• Brain scans (CT or MRI) – to exclude brain tumours, aneurysms and strokes and show the extent of any inflammation.
• Blood tests – to exclude metabolic encephalopathies.
It is not unusual for the results of tests to be “normal”, it is important to initially exclude some more common and treatable diseases.
• EEG – An electroencephalogram is a recording of brain activity

 

 

How is Encephalitis treated?

Treatment of patients with Encephalitis has two aims. First aim is to ensure that the patient receives specific treatment for the cause of their Encephalitis. Where the Encephalitis is thought to be caused either by a virus or bacteria, patients are treated with anti-viral and antibiotic drugs. It is important that these drugs are started promptly, often before a definite cause is found. Therefore patients are frequently given several different drugs at once. Acyclovir is the most frequently used anti-viral drug. It is effective against herpes simplex virus; it is given at high dose into a vein. Unfortunately for many viral infections there are no specific treatments at present.
The second aim is to treat the complications arising from the Encephalitis and to support the patient whilst they are not able to perform their usual bodily functions. Often treatment with anti-convulsants to control seizures, or sedatives to reduce agitation is required. Sometimes patients require Intensive Care treatment including ventilation (mechanical help with breathing).
Because Autoimmune Encephalitis is due to the immune system acting inappropriately treatments aim to modify immune system function. These includes drugs, such as steroids; intravenous immunoglobulin (IVIG) – antibody collected from blood donors; or plasma exchange.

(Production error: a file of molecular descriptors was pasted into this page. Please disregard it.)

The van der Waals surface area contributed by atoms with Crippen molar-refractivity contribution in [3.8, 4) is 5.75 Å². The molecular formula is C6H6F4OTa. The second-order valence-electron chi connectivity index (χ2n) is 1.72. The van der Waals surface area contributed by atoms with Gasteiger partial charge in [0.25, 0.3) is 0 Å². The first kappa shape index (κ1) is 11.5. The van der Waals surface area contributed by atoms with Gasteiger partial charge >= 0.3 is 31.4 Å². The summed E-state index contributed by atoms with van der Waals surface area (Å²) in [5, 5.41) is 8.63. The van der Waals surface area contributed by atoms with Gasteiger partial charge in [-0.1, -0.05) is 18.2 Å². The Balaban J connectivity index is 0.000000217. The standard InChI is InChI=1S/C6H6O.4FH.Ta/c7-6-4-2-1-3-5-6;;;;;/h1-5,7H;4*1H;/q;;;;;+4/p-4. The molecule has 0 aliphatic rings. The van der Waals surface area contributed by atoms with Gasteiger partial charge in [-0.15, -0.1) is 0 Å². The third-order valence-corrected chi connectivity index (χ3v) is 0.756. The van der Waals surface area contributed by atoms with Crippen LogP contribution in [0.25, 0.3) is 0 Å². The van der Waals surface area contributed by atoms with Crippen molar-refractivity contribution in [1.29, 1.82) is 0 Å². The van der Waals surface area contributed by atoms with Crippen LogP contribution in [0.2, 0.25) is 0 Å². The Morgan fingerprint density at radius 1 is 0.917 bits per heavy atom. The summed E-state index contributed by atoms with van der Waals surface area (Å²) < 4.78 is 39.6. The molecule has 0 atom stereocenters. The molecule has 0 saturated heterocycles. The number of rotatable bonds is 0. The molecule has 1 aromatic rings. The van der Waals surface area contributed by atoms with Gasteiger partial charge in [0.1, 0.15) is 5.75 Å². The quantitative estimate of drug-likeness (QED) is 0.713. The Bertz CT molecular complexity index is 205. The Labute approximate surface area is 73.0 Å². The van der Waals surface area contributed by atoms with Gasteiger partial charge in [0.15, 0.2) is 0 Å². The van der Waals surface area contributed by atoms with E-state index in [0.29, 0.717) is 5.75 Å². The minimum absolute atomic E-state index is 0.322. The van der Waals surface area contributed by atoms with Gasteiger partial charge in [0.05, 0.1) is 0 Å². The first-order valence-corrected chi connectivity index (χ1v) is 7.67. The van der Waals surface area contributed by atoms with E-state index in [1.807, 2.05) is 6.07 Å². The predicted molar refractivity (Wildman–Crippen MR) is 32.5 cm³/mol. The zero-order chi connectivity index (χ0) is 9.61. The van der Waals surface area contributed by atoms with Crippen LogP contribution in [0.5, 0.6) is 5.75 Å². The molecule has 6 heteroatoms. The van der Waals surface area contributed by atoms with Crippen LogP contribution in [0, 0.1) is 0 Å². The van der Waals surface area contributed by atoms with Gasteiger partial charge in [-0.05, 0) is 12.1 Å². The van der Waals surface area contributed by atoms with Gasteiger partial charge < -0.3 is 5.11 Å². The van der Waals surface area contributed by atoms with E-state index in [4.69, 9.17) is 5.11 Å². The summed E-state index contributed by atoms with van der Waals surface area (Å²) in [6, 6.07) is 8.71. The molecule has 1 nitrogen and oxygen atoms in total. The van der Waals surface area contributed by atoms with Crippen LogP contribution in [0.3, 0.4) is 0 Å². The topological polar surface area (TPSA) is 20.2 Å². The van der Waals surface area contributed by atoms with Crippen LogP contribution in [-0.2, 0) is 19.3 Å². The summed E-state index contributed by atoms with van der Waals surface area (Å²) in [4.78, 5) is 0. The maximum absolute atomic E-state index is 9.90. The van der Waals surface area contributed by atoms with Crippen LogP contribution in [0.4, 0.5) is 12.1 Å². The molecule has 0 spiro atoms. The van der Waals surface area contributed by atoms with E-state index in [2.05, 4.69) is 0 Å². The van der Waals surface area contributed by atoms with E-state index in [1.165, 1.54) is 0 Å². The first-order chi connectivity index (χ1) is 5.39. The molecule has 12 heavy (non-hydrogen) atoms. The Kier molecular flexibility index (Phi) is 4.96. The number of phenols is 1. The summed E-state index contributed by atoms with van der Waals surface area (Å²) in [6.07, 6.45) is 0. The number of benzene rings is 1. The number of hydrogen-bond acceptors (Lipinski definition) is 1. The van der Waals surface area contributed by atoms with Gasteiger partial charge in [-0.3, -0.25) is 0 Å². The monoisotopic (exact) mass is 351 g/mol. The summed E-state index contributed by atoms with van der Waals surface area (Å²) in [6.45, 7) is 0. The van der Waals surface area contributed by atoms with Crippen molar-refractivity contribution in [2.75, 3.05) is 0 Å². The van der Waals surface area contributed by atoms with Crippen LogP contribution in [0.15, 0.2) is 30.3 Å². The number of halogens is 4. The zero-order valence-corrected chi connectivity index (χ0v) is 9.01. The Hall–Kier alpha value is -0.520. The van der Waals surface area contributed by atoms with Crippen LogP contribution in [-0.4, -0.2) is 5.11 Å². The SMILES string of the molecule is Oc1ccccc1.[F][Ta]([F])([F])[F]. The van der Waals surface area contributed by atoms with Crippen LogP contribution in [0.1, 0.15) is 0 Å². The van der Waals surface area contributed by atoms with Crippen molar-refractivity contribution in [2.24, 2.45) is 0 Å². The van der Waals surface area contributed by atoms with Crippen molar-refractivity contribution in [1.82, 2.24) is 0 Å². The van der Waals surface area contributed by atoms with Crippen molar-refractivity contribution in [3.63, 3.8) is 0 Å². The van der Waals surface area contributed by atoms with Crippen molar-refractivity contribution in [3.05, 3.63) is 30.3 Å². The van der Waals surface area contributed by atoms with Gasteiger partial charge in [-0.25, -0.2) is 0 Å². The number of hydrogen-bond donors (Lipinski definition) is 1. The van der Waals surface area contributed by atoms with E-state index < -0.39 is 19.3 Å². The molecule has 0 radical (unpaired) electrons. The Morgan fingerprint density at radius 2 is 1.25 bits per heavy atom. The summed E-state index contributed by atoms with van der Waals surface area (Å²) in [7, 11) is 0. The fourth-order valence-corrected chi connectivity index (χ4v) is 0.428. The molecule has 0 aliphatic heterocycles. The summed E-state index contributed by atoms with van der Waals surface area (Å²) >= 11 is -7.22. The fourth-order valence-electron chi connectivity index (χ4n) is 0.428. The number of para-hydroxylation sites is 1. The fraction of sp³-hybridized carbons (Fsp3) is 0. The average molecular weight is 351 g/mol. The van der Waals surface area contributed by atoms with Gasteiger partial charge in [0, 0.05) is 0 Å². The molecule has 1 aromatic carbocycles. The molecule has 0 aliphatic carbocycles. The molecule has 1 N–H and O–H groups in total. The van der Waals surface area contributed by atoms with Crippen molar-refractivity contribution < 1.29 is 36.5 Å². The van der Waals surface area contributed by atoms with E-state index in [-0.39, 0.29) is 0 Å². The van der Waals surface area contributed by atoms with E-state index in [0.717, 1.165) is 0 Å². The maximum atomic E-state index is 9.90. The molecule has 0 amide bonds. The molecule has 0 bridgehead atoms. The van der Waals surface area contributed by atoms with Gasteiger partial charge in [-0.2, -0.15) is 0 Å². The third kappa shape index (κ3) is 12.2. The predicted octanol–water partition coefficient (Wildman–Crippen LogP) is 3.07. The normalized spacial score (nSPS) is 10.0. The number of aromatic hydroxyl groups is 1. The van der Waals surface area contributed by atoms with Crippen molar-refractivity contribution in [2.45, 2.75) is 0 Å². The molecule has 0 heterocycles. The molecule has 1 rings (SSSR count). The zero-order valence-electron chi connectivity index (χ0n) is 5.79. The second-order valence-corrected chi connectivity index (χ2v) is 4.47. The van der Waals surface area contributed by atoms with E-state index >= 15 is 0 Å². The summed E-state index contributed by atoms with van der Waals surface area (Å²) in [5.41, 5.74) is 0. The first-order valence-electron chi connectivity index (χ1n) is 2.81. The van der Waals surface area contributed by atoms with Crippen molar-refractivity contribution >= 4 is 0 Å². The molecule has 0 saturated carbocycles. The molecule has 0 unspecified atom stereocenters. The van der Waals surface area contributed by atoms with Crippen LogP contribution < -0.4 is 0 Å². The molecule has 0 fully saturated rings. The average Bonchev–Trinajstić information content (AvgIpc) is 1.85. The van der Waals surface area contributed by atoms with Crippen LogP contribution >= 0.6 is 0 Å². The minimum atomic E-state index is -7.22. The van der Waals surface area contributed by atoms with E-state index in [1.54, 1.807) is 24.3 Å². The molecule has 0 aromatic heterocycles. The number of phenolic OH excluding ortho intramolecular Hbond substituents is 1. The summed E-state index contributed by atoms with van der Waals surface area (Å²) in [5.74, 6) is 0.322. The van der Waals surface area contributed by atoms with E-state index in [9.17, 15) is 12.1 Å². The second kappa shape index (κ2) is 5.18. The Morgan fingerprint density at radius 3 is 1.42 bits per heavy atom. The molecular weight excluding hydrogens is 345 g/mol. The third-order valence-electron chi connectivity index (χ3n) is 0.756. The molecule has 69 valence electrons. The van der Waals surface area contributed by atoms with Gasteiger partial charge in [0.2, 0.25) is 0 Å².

Do people get better?

Nerve cells may be damaged or destroyed by the viral infection, the immune reaction and by pressure resulting from the inflammation. This damage is termed “Acquired Brain Injury” (ABI). Some loss of brain function is therefore a probable outcome of Encephalitis. In some cases, however, this loss occurs on a relatively small scale resulting in very minor impairment, such as some loss in speed of thinking. In other cases damage can be extensive leading to significant impairments.

Recovery may be a long and slow process. An initial period of convalescence with plenty of rest is recommended. This should be followed by a programme of graded activity and rest over 3 – 12 months giving the brain the opportunity to restore function. In more severe cases a period in a brain injury rehabilitation unit may be necessary.

 

 

What are the after effects?

There will be a wide variation in how Encephalitis affects the person in the long term. Tiredness, recurring headaches, difficulties with memory, concentration and balance, mood swings, aggression, clumsiness and levels of social perception and understanding are often reported. Epilepsy, as well as being a feature of the acute illness, may develop weeks or months after the illness has subsided. Physical problems may include weakness down one side of the body, loss of sensations and of control of bodily functions and movement. Speech and language problems may also be common features. Speed of thought and reaction are often also reduced.

Significant changes may occur in personality and in the ability to function day-to-day even if there is a complete physical recovery. Coming to terms with these problems can be very distressing and challenging for everyone concerned.

 

 

Bereavement

Compared to other infectious diseases, Encephalitis has a high mortality rate. The illness can be very quickly fatal causing extreme trauma for all the family. It is difficult to understand why a virus infection in the modern world can have such devastating consequences.